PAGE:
Don't Fall for Washington Spin on Haiti by Jeffrey Sachs

       Dreams Buried in Freedom’s Coffin by Rudolph Lewis

     Freed rights abusers back in the streets

     Haiti after the Press Went Home

     Haiti, America, and the Rest of the World  by Joe Williams

     Haitians Demand Reparations

     Haiti Makes Its Case for Reparations  by J. Damu 

     Haiti's Murderous Army Reborn

     The Illegal Coup in Haiti

     Jamaica Sells out Aristide

     Kerry Maintains the Administration  Is Partly to Blame for the Unrest in Haiti

     The killers that Washington backs  Amy Goodman on the U.S. role in Haiti’s coup

      Maxine Waters Condemns Violence in Haiti 

     Maxine Waters to Colin Powell: Political Repression in Haiti

     Regime Change 

     The Struggle in Haiti by Aduku Addae

     Up Against the Wall in Haiti by Arthur R. Flowers

     Urgent Message for Secretary Powell!!!

      U.S. War Against Haiti (haitianaction.org)

    Washington and Paris Overthrow Aristide

     "We ugly but we here!"

     Why They Had to Crush Aristide

     Year 501: The Tragedy of Haiti  by Noam Chomsky

 

*   *   *   *   *

  

John Maxwell Articles on Haiti John Maxwell Table

     

     Building Utopia on a Garbage Heap

     The Cannibal Army  

     The CARICOM/OAS Minstrel Show 

     The Circular World of Colin Powell

     The End of Nationhood   

     Haiti's Great White Hope

     “Imagine! Niggers Speaking French!!!”  

     Killing them softly  

     Lies, Malice, and Machetes

     No, Mister! You Cannot Share My Pain!

     Our Debt is Long Past Due

     Sold Down the River

     Washington's Tar Baby

     We ugly but we here

     With Friends like These

*   *   *   *   *

Napoléon Bonaparte Proclamation on Saint-Domingue (1799)—The same day as this proclamation (December 25, 1799), Bonaparte issued a decree saying that the words “Remember, brave blacks, that the French people alone recognize your freedom and the equality of your rights” should be inscribed in gold letters on all the flags of the battalions of the National Guard of the colony of Saint Domingue. Toussaint Louverture refused to follow this order, saying: “It is not a circumstantial freedom conceded to ourselves alone that we want. It is the absolute adoption of the principle that any man born red, black or white cannot be the property of his like. We are free today because we are the stronger party. The Consul 1 maintains slavery in Martinique and Bourbon; we will thus be slaves when he will be the stronger.” Napoléon Bonaparte would soon show that he in fact had no regard for people of African ancestry in the colonies. Just about two years later, in 1802 he would send troops, commanded by his brother in-law General Leclerc, to re-establish slavery in France's greatest source of wealth: the colony of Saint-Domingue.—TheLouvertureProject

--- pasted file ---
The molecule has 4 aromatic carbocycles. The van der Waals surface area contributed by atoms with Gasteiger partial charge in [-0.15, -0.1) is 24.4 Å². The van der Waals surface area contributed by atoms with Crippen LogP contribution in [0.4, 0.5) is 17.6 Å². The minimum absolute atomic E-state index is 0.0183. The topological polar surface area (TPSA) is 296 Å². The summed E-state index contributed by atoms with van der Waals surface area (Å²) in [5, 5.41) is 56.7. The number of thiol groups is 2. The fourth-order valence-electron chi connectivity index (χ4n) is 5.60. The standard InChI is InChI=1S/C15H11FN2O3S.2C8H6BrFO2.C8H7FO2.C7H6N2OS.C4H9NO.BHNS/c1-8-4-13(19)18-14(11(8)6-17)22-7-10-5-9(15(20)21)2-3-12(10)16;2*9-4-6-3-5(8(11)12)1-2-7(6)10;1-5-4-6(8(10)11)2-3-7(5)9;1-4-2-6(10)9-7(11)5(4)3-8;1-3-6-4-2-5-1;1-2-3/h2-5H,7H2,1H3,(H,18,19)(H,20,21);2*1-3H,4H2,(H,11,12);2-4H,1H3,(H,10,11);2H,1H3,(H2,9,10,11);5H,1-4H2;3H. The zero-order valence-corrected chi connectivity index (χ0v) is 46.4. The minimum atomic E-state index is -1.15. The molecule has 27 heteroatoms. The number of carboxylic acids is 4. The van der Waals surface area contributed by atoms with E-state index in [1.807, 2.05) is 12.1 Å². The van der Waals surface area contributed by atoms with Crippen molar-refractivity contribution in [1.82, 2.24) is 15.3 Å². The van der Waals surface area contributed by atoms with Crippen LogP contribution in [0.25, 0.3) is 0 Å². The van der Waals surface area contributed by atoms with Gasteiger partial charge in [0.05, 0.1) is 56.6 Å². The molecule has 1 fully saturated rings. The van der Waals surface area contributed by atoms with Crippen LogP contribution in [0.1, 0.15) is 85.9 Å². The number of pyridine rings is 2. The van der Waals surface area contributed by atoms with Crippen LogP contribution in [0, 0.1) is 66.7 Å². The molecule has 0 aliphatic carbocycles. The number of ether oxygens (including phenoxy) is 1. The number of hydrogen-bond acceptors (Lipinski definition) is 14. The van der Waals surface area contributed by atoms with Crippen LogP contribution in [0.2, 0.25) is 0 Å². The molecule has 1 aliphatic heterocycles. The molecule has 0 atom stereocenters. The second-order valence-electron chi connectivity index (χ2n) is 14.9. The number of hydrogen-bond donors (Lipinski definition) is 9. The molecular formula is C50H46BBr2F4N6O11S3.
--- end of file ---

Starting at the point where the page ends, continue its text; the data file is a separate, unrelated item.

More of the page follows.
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My decision to destroy the authority of the Blacks in Saint Dominque (Haiti) is not so much based on considerations of commerce and money, as on the need to block for ever the march of the blacks in the world.—Napoleon Bonaparte

Napoleon wasn't the last. The US did not recognize Haiti until after the Civil War because it would have weakened the oppression of black slaves. Ever since, America has intervened to prevent the development of a genuinely independent Haiti. In 2004, Navy Seals kidnapped elected President Aristide and deported him to Africa. Last Year America tried to block his return to his homeland. The earthquake provided the opportunity to resume total foreign corporate control over the island.—Richard M Peery

*   *   *   *   *

Never again shall a Colonist or a European set his foot upon this territory with the title of master or proprietor. This resolution shall henceforward form the fundamental basis of our constitution. Should other chiefs, after me, by pursuing a conduct diametrically opposite to mine, dig their own graves and those of their species. May my successors follow the path I shall traced out for them! It is the system best adapted for consolidating their power. It is the highest homage they can render to my memory.—Jean Jacques Dessalines, April 28, 1804, Head quarters at Cape Haitian, First year of independence.
 
"The European and colonist didn’t come back to Haiti as just master or proprietor. No sireeee. He/she came back as GOD!"—Paul Farmer, the UN Deputy envoy to Haiti is not a God but the face of the UN/USAID/World Bank by Ezili Dantò, HLLN

 

“October is not too far away, and those Haitians who are not slaves know only one God beneath the almighty Bondye. The spirit of all omnipresent good and beauty is neither Paul Farmer, Bill Clinton, nor cholera—MINUSTAH.”—Ezili Dantò of HLLN, August 27, 20

Is this Minustah's 'Abu Ghraib moment' in Haiti?

A Particular Account of the Insurrection of the Negroes of St. Domingo, Begun in August, 1791 (1792)

*   *   *   *   *

Even on these ashes, we will continue to fight for freedom

I only want the brave to stay with me. Those who wish to become once again French slaves can make their way out of this fort. Those on the contrary who wish to die as free men may take their place around me.—Jean Jacques Dessalines, Haiti's founding father, speaking at Crête-à-Pierrot, March 11, 1802. The Story of Janjak


When Napoleon's general Leclerc ordered Henri Christophe of Haiti to surrender Cap Haitian. General Christophe, following the orders of Toussaint declared: "We will not surrender until it is reduced to ashes and even on the ashes, we will continue to fight." The Haitians did not surrender. They faced down a European armada- 50,000 French soldiers with US support, arms, an embargo and navy blockade against them. Today, the sell-out Haiti Diaspora, like those who came in the warships with Leclerc's army, are at the UN or with the NGOs, the Oligarchy and the technocrats. Two million people are living homeless on the ashes of Port au Prince. Clinton has so many titles in Haiti no one can keep up. But still, we will not surrender. Even on these ashes, we continue to fight for freedom.